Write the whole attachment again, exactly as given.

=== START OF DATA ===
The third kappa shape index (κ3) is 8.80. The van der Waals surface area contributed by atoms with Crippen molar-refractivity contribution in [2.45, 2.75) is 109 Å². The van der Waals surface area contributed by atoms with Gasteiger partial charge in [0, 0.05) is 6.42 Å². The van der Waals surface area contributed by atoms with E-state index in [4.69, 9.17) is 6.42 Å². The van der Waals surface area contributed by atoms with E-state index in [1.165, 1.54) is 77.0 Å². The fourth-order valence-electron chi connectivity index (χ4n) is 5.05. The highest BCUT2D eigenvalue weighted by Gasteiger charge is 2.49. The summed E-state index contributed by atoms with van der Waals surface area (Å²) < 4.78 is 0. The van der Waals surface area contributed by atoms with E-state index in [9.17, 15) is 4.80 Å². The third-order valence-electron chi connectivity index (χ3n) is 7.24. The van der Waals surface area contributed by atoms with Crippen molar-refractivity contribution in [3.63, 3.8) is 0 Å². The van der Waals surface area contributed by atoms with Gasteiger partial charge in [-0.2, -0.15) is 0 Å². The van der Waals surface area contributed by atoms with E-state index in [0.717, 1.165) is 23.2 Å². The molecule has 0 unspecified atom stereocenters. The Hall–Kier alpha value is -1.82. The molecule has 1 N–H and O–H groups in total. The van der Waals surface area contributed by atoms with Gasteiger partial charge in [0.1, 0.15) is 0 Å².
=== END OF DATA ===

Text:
The third kappa shape index (κ3) is 8.80. The van der Waals surface area contributed by atoms with Crippen molar-refractivity contribution in [2.45, 2.75) is 109 Å². The van der Waals surface area contributed by atoms with Gasteiger partial charge in [0, 0.05) is 6.42 Å². The van der Waals surface area contributed by atoms with E-state index in [4.69, 9.17) is 6.42 Å². The van der Waals surface area contributed by atoms with E-state index in [1.165, 1.54) is 77.0 Å². The fourth-order valence-electron chi connectivity index (χ4n) is 5.05. The highest BCUT2D eigenvalue weighted by Gasteiger charge is 2.49. The summed E-state index contributed by atoms with van der Waals surface area (Å²) < 4.78 is 0. The van der Waals surface area contributed by atoms with E-state index in [9.17, 15) is 4.80 Å². The third-order valence-electron chi connectivity index (χ3n) is 7.24. The van der Waals surface area contributed by atoms with Crippen molar-refractivity contribution in [3.63, 3.8) is 0 Å². The van der Waals surface area contributed by atoms with Gasteiger partial charge in [-0.2, -0.15) is 0 Å². The van der Waals surface area contributed by atoms with E-state index in [0.717, 1.165) is 23.2 Å². The molecule has 0 unspecified atom stereocenters. The Hall–Kier alpha value is -1.82. The molecule has 1 N–H and O–H groups in total. The van der Waals surface area contributed by atoms with Gasteiger partial charge in [0.1, 0.15) is 0 Å².